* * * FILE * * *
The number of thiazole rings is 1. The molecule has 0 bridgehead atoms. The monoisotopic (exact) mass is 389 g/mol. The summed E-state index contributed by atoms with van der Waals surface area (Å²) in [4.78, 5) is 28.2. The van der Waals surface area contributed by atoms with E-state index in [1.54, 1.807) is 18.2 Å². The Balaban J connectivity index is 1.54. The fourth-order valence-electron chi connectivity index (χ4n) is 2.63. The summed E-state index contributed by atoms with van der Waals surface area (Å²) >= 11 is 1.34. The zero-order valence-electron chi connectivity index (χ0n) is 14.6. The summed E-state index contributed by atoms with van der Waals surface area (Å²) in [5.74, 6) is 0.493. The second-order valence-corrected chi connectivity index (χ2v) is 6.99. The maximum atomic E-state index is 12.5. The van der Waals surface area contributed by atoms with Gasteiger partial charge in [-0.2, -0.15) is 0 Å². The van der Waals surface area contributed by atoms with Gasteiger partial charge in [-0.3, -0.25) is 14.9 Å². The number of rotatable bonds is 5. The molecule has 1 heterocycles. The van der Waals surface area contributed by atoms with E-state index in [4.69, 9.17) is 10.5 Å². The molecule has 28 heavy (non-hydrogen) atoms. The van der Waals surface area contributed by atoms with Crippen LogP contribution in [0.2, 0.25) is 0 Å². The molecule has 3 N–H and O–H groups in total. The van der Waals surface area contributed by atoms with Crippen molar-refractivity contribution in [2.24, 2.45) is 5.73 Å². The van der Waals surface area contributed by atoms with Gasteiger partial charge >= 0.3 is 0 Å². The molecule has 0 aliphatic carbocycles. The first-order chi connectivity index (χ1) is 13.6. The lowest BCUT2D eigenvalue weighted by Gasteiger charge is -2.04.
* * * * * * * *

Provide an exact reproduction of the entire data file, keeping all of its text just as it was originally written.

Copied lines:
The number of thiazole rings is 1. The molecule has 0 bridgehead atoms. The monoisotopic (exact) mass is 389 g/mol. The summed E-state index contributed by atoms with van der Waals surface area (Å²) in [4.78, 5) is 28.2. The van der Waals surface area contributed by atoms with E-state index in [1.54, 1.807) is 18.2 Å². The Balaban J connectivity index is 1.54. The fourth-order valence-electron chi connectivity index (χ4n) is 2.63. The summed E-state index contributed by atoms with van der Waals surface area (Å²) >= 11 is 1.34. The zero-order valence-electron chi connectivity index (χ0n) is 14.6. The summed E-state index contributed by atoms with van der Waals surface area (Å²) in [5.74, 6) is 0.493. The second-order valence-corrected chi connectivity index (χ2v) is 6.99. The maximum atomic E-state index is 12.5. The van der Waals surface area contributed by atoms with Gasteiger partial charge in [-0.2, -0.15) is 0 Å². The van der Waals surface area contributed by atoms with Gasteiger partial charge in [-0.3, -0.25) is 14.9 Å². The number of rotatable bonds is 5. The molecule has 1 heterocycles. The van der Waals surface area contributed by atoms with E-state index in [4.69, 9.17) is 10.5 Å². The molecule has 28 heavy (non-hydrogen) atoms. The van der Waals surface area contributed by atoms with Crippen LogP contribution in [0.2, 0.25) is 0 Å². The molecule has 3 N–H and O–H groups in total. The van der Waals surface area contributed by atoms with Crippen molar-refractivity contribution in [2.24, 2.45) is 5.73 Å². The van der Waals surface area contributed by atoms with Gasteiger partial charge >= 0.3 is 0 Å². The molecule has 0 aliphatic carbocycles. The first-order chi connectivity index (χ1) is 13.6. The lowest BCUT2D eigenvalue weighted by Gasteiger charge is -2.04.